While many view the 4% rule as too conservative and that retirees should be spending more. I disagree. As an alternative to the 4% rule, many people are even more conservative by attempting to live on just income such as social security, dividends, and interest. While this is much harder to do and it will mean living with less. You will almost never run out of money in this scenario and you will be able to leave more to your heirs.
One might also consider a bond fund or bond laddering which attempts to match cash flows with the demand for cash using varying maturities that diversifies bond holdings within a portfolio. There are several good resources for developing a portfolio of bonds to provide you with the income that you need in retirement. I personally like what Fidelity Investments offers in this space. In short, laddering seeks to avoid reinvestment risk by not reinvesting a large portion of assets in an unfavorable interest rate environment. Each "rung" of the ladder represents a specific bond with a specific maturity rate and yield.
Get Ready for Retirement
Below are a few basics for those not quite at retirement:
Remember the value of compounding - save as much as you can as early as you can.
Always spend less than you make (some of my mom's best advice).
If you use credit cards, pay them off every month. No exceptions.
Make sure your investments work hard for you.
Put as much as you can into investments automatically each month.
Have a plan for healthcare. You might have to purchase a health insurance plan on the market or under the Affordable Care Act. Medicare generally doesn’t kick in until age 65.
In retirement, there are a number of lifestyle changes that you might be able to make, but they take more effort:
Budget. We budgeted for the first several years of our marriage. We started to budget again when we retired. Determine what your expenses are - what's fixed, what's variable and adjust accordingly.
Income Strategy. In conjunction with creating a budget, you will need to determine what your income will be and where your spending money will come from. When you enter retirement, your spending money will come from various sources instead of a paycheck. Part time job, social security, pension, investment income are all potential sources. More on this in the next section below.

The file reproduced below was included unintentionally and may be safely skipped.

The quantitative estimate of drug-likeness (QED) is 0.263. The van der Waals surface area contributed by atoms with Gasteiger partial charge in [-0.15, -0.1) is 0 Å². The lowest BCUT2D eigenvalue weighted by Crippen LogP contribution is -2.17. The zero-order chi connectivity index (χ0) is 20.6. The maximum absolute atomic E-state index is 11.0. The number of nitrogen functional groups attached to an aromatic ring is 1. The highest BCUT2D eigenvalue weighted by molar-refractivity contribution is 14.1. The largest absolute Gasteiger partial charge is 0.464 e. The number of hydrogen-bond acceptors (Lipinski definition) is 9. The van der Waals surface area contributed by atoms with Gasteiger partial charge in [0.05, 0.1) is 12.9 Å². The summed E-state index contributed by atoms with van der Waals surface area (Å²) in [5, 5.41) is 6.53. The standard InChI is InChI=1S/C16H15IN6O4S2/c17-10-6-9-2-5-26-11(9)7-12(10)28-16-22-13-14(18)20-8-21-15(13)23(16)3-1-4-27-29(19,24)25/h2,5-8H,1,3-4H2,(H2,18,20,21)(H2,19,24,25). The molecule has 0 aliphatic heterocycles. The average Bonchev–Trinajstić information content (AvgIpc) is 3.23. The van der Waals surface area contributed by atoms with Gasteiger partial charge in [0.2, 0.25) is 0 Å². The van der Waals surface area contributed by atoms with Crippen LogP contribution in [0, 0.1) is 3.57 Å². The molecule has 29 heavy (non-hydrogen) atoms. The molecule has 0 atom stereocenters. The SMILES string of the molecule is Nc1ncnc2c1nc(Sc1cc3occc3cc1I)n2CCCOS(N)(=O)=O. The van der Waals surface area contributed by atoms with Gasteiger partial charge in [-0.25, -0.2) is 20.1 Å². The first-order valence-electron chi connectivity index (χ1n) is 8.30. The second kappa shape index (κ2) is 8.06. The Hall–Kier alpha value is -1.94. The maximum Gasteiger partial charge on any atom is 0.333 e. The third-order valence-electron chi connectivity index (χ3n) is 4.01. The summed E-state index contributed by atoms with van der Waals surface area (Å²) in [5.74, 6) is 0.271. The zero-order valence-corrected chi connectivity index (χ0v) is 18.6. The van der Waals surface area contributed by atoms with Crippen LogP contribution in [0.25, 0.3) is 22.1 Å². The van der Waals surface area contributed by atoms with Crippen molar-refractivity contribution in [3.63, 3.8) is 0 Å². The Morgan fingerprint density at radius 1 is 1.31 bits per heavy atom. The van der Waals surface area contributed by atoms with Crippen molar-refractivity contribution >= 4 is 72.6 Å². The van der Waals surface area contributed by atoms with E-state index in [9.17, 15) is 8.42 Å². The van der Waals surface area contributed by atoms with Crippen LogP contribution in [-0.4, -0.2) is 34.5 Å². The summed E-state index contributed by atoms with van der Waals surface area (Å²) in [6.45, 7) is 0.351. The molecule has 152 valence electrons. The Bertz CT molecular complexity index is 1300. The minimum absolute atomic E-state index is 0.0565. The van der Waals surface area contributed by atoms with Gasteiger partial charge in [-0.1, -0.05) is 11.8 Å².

Downsize. We have lived in big houses and small houses. There are several advantages to living in a small house. It's less costly to heat and cool. Taxes are most likely less. It is easier to maintain. The catch - let's get real here - it might not be something that people will drive by and envy. Isn't that why most of us live in a big house - to show others how successful we are?
Pick the best state. More on this later, but where you retire makes a big difference in cost and enjoyment.
Medical. This is one of the biggest expenses and you really need health insurance. Unfortunately, good insurance is expensive. Shop around. Analyze the risk of over and under insuring. Use generic prescriptions whenever possible.
Walk. We all need the exercise, so walk rather than driving. It will save gas.
Fewer cars. Do you need two or more cars in retirement? If not, sell one. Cut your insurance and maintenance costs in half.
Keep that car. Keep that car longer. Who are you trying to impress with a new, expensive car every couple of years?
Clothes. Have nice looking clothes, but don't go overboard. You are not going to the office anymore. Shop secondhand.
Communication. Apparently, everyone else stopped landline phone service years ago. Cut it. Shop for the mobile phone plan that you need and keep those phones longer.
Travel. With visiting almost 100 countries in my life, I'm all for traveling as much as possible. There are ways to see the same things everyone else does for a fraction of the costs - shop airline specials, book hotels that are safe and clean but not expensive. Why pay top dollar for a fancy reception counter and a pool. If you vacation right, you won't be spending much time at the hotel anyway.
Food. Eat at home more and cut back on eating out. Drink less booze. If you smoke, stop. It's better for your heath and wallet.
Shop. Shop around for the best prices. Buy what you need. Determine what is a need vs. a want.